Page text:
Ex-Deputy Settles Sexual Harassment Lawsuit for $250,000

LAS VEGAS — A former chief deputy sheriff in rural Nevada has accepted $250,000 to end a lawsuit stemming from allegations the sheriff sexually harassed her in 2015.

Melanie Keener’s attorney, Gus Falangas, characterized his client on Friday as happy to move on.

Storey County Sheriff Gerald Antinoro declined to comment. In court documents, neither he nor the county admitted wrongdoing.

The agreement, approved this month by county lawmakers, had Keener leave her job of nearly 20 years.

“Essentially she gets harassed, she complains, and they punish her,” Falangas said. “She wanted to get out of there. It was a very stressful daily reminder of what happened.”

Keener had been reassigned from county director of security to courthouse bailiff after reporting that Antinoro sexually harassed her during a work trip to the city of Ely in 2015.

Keener agreed to allow her name to be made public, her attorney said. The Associated Press typically does not name people who say they’re victims of sexual assault unless they agree to be identified.

The Reno Gazette-Journal reported the county paid $80,000 toward the settlement, and $170,000 came from the Nevada Public Agency Insurance Pool. The newspaper was first to report the settlement. U.S. District Judge Robert Jones dismissed the case Dec. 12.

School Health Aide Accused of Selling Meth

PAHRUMP — Authorities say a high school health aide and two others in Nevada are suspected of selling methamphetamine to students.

The Nye County Sheriff’s Office says school resource officers learned this week that an employee at Pahrump Valley High School was selling meth.

Police arrested 38-year-old Verona Worthington of Pahrump.

They say she sold meth to a 16-yearold student at Pathways High School. The woman’s boyfriend, William Toldt, was also arrested while police searched their home.

Police also say 21-year-old Daniel Sandquist was with Worthington when she tried to sell meth and faces drug charges too.

It’s unclear whether the suspects had an attorney who could speak on their behalf.

Washoe County Approves $2.7 Million More for Homeless Campus

RENO — The Washoe County Commission has approved an additional $2.7 million for a new homeless housing project to relocate women and families from the shelter in downtown Reno.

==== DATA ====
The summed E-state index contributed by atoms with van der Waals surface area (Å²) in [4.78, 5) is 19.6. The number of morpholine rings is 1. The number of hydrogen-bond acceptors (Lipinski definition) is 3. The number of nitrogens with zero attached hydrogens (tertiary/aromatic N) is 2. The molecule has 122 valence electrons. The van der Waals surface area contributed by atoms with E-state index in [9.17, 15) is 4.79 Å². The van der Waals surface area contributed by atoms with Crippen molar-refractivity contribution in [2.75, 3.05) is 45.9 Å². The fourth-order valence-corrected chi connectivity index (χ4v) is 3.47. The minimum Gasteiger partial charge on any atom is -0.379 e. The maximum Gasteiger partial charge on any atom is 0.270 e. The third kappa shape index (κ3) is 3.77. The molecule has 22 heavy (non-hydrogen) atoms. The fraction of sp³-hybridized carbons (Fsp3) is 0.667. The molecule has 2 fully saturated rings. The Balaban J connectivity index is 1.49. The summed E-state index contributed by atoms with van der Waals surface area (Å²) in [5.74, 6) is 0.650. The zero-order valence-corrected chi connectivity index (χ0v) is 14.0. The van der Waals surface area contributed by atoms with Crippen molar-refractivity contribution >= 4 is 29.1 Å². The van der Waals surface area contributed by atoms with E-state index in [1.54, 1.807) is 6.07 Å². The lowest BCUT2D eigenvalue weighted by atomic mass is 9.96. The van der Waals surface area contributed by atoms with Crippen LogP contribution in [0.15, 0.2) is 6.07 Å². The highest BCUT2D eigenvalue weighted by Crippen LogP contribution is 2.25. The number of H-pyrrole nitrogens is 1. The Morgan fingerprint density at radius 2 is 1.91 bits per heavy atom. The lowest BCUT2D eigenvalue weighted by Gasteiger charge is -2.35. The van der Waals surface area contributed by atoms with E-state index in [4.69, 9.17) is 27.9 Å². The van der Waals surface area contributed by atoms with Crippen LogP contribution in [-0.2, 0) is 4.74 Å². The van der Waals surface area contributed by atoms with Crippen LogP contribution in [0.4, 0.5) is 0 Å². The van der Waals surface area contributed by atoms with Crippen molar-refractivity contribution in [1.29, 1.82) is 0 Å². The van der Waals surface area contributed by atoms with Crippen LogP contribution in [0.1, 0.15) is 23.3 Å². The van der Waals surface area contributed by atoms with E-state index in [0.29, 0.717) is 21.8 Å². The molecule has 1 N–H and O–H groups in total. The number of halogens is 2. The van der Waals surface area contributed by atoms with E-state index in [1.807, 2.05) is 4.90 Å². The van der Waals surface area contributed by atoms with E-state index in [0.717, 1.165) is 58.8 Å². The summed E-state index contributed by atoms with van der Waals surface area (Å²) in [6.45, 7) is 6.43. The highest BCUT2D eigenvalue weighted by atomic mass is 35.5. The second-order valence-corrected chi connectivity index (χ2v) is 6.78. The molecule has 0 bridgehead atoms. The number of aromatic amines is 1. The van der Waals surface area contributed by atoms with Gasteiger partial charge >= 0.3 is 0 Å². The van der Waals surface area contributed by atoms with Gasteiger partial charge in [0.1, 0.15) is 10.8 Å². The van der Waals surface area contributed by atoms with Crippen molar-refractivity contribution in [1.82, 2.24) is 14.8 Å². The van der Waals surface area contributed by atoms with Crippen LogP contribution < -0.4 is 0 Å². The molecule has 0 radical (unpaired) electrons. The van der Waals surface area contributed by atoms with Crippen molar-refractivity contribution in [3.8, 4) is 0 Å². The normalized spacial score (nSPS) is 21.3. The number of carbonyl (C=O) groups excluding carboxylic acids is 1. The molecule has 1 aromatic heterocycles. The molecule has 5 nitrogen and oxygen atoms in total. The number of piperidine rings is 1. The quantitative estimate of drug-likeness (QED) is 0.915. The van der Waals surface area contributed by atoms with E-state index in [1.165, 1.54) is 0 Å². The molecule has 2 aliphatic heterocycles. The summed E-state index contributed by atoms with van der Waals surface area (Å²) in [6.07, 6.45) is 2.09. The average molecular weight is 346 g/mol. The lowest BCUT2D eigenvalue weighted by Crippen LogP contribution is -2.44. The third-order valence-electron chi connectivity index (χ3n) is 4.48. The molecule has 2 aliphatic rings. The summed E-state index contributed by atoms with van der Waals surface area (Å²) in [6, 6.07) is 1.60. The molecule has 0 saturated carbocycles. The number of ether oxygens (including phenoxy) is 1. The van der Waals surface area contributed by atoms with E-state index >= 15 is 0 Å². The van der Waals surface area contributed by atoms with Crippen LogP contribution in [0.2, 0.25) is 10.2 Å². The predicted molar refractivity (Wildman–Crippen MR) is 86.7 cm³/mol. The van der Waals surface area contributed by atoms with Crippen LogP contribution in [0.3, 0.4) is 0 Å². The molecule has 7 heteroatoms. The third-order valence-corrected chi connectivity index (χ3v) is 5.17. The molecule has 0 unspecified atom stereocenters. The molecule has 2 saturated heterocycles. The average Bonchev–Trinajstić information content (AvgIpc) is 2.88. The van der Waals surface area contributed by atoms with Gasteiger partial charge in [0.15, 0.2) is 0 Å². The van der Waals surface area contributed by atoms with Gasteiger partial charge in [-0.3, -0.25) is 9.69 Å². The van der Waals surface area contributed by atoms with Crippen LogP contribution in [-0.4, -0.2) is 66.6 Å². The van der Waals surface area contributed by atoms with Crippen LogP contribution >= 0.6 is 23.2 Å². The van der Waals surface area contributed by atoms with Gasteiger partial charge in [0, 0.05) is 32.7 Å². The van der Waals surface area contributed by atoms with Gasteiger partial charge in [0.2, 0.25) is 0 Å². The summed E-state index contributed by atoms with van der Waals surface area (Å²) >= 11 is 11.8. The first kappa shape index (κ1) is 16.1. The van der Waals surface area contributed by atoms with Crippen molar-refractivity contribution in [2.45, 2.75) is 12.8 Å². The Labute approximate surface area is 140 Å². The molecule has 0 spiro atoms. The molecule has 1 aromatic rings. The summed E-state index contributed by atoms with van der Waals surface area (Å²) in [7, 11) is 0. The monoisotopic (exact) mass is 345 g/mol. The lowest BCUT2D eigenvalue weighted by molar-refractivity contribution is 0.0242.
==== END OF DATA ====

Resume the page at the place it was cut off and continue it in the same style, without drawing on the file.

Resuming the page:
The money approved Tuesday brings to $13.7 million the total planned construction and renovation of vacant buildings at what will be known as the Our Place campus in Sparks.

It’s on the site of what formerly was known as Northern Nevada Adult Mental Health Services.

The new campus will provide shelter, critical services and specialized programming to meet the needs of women and children, and help free up space for homeless men at the downtown Reno shelter.

There will also be an Early Learning Center on the campus, which will provide a daycare option to the families residing there.

Commission Vice Chairman Bob Lucey says the project will be a huge addition to the community and a national model for addressing future homeless needs.

Nevada Governor Names New Patient Protection Commission

CARSON CITY — An associate dean at the University of Nevada, Reno, School of Medicine has been named chairman of an 11-member state panel tasked with identifying ways to improve health care affordability and quality in Nevada.

Gov. Steve Sisolak announced Thursday that Dr. John Packham will head the Patient Protection Commission created by the Legislature this year.

The governor, a Democrat, named legislative lobbyist Sara Cholhagian as commission executive director.

The other 10 members include doctors, a nurse, hospital and pharmaceutical industry representatives, a union representative and a special health care needs advocate.

Sisolak also named three non-voting commission members, including top officials from the state Health and Human Services department and Insurance Division, and the Silver State Health Insurance Exchange.

The governor says meetings will begin early next year.